Tuesday, January 09, 2007

Gators Win, College Football (As Always) Loses

So, Florida dismantled Ohio State tonight. And by the lights of the current "system," they fully deserve the national championship. But the way I see it, you now have one undefeated team from a weaker conference, at least four very good teams with one loss, at least three very good teams with two losses, and no structure that would allow those teams to, you know, play any meaningful games against each other. In other words, Division I college football remains what it's been for a long time: the most expensive joke ever told.


Anonymous Anonymous said...

Couldn't agree more as posted here and here

9:58 AM  
Anonymous Anonymous said...

I've always heard that college football opposes a playoff because of money. But I've never understood that argument.

Throw together an 10 team playoff (top 2 teams get a 1 week bye), and everyone else gets to play in their regularly scheduled bowl games. If anything, the teams seeded at the bottom of the top 10 would probably get more tv exposure in their 10 vs. 3 and 9 vs. 4 games than in their current bowl games. This past season, #10 West Virginia played unranked Georgia Tech in the Gator Bowl, and #9 Auburn played unranked Nebraska in the Cotton Bowl. Wouldn't a WV vs. #3 LSU matchup and an Auburn vs. #4 USC matchup get a bigger audience?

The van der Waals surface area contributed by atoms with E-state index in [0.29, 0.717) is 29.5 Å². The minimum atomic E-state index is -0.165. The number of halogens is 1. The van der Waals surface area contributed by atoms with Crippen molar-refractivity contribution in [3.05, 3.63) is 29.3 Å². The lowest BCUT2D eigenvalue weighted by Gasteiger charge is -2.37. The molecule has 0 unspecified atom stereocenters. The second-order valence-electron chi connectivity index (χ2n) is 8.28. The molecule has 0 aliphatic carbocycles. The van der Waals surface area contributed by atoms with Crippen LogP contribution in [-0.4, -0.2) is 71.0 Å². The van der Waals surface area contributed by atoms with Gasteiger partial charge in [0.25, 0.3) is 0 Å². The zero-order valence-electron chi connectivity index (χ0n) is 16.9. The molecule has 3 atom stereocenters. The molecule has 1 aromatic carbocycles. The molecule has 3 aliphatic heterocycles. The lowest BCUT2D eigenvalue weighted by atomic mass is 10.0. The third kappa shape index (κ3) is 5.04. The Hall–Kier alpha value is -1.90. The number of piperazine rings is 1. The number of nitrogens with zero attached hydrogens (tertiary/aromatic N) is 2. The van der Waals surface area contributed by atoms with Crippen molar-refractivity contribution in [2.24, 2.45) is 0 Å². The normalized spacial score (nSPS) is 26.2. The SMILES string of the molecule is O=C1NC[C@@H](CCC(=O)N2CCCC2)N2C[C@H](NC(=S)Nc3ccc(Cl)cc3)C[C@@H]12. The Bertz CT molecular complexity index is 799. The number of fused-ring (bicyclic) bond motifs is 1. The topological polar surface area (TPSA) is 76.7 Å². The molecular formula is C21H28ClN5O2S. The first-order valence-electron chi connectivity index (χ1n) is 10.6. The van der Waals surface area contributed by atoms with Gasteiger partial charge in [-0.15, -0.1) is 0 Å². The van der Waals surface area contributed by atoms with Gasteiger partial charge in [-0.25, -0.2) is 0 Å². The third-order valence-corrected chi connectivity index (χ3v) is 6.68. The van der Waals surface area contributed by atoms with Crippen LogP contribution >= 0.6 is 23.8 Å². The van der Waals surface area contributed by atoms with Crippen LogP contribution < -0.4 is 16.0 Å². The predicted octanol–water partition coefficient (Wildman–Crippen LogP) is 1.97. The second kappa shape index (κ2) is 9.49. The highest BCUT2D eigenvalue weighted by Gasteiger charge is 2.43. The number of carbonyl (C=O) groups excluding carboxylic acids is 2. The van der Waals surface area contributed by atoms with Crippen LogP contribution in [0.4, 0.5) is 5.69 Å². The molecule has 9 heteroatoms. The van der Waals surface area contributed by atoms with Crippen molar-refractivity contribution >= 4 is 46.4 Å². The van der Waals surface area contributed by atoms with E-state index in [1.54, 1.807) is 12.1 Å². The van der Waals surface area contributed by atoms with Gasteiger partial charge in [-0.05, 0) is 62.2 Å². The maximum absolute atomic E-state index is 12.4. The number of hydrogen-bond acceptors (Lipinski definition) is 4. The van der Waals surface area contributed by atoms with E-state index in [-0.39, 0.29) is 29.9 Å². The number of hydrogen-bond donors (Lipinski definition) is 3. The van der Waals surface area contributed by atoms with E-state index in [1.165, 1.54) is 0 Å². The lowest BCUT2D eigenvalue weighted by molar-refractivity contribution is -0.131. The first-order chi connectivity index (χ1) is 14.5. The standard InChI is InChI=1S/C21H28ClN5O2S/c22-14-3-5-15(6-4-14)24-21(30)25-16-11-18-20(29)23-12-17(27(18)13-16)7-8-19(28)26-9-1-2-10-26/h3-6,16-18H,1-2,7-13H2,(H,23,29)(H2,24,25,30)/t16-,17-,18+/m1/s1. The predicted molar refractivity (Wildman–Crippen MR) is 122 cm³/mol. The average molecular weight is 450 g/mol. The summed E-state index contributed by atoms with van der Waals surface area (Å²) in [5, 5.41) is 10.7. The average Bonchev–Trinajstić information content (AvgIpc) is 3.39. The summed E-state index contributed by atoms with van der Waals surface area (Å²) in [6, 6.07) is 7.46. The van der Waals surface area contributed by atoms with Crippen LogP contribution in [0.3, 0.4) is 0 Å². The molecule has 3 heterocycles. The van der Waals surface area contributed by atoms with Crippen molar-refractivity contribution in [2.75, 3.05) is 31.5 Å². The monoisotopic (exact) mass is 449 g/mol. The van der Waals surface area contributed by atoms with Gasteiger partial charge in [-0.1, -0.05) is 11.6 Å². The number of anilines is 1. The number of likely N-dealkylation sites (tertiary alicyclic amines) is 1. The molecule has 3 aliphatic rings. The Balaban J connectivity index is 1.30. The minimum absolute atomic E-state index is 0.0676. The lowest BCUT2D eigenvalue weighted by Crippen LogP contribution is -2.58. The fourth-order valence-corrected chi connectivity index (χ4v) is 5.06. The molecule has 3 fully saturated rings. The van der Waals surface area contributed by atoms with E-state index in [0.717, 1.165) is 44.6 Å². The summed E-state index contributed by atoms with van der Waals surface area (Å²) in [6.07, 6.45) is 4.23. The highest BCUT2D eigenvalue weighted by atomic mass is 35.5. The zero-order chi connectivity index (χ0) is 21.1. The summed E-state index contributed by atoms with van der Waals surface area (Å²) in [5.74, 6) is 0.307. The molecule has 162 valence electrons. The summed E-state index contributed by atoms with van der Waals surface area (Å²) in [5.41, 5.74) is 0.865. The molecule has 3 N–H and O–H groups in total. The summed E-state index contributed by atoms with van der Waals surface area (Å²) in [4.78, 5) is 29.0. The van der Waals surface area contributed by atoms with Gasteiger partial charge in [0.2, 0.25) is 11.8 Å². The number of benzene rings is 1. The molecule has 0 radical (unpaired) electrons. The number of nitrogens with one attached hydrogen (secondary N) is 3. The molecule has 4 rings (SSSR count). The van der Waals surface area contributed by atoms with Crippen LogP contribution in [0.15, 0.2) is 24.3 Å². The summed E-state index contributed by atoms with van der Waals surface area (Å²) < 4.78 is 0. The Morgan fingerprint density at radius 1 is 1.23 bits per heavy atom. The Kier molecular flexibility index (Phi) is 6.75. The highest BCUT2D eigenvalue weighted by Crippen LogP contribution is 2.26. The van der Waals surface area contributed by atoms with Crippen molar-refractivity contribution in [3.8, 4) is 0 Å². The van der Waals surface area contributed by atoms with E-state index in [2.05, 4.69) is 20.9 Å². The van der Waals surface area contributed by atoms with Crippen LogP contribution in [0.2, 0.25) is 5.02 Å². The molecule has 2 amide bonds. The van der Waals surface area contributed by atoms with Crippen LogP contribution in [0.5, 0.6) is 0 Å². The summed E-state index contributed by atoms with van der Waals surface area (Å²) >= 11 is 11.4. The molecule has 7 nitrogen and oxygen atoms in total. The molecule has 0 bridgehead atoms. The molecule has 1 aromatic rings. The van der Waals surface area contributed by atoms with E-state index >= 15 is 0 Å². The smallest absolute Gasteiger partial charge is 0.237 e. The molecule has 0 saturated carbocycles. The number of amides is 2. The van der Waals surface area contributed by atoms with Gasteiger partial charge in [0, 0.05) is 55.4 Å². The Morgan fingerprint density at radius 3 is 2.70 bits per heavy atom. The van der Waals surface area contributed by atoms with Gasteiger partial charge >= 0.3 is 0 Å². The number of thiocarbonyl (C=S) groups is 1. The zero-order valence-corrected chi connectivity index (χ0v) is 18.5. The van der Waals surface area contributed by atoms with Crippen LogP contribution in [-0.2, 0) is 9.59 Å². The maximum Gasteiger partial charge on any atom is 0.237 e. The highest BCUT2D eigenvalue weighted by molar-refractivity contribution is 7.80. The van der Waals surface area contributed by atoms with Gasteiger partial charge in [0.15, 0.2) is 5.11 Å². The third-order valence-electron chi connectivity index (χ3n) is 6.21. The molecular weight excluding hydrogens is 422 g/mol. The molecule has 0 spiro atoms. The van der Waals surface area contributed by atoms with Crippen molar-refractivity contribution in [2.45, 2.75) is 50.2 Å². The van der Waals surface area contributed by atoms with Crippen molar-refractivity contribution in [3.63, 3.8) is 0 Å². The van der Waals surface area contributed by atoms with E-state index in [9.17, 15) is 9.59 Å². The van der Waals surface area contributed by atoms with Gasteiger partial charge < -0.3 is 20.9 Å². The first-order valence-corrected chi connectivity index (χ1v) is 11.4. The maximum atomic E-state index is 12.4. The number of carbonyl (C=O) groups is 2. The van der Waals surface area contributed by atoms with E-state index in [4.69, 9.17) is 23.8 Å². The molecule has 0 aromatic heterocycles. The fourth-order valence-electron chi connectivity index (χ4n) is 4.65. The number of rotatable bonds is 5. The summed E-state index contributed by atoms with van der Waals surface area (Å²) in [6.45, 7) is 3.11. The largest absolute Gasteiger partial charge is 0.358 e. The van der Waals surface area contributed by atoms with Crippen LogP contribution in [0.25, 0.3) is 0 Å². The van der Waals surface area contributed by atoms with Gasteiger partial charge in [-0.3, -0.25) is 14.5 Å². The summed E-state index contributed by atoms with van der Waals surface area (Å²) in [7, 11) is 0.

Plus, the season is extended, and more games mean more tv revenues.

What am I missing?

-- Comish (sic)

7:59 PM  
Blogger JMW said...

You're not missing anything, Comish. I do think individual bowls have worried about money, but they need to hire new accountants. Just because a Bowl isn't a "final event," and is part of a larger playoff, doesn't mean it's a lesser event. In fact, as you point out, it makes it bigger. Exposure and money would no doubt only get larger if there was a playoff. But the insanity continues. I have no idea why.

8:41 AM  

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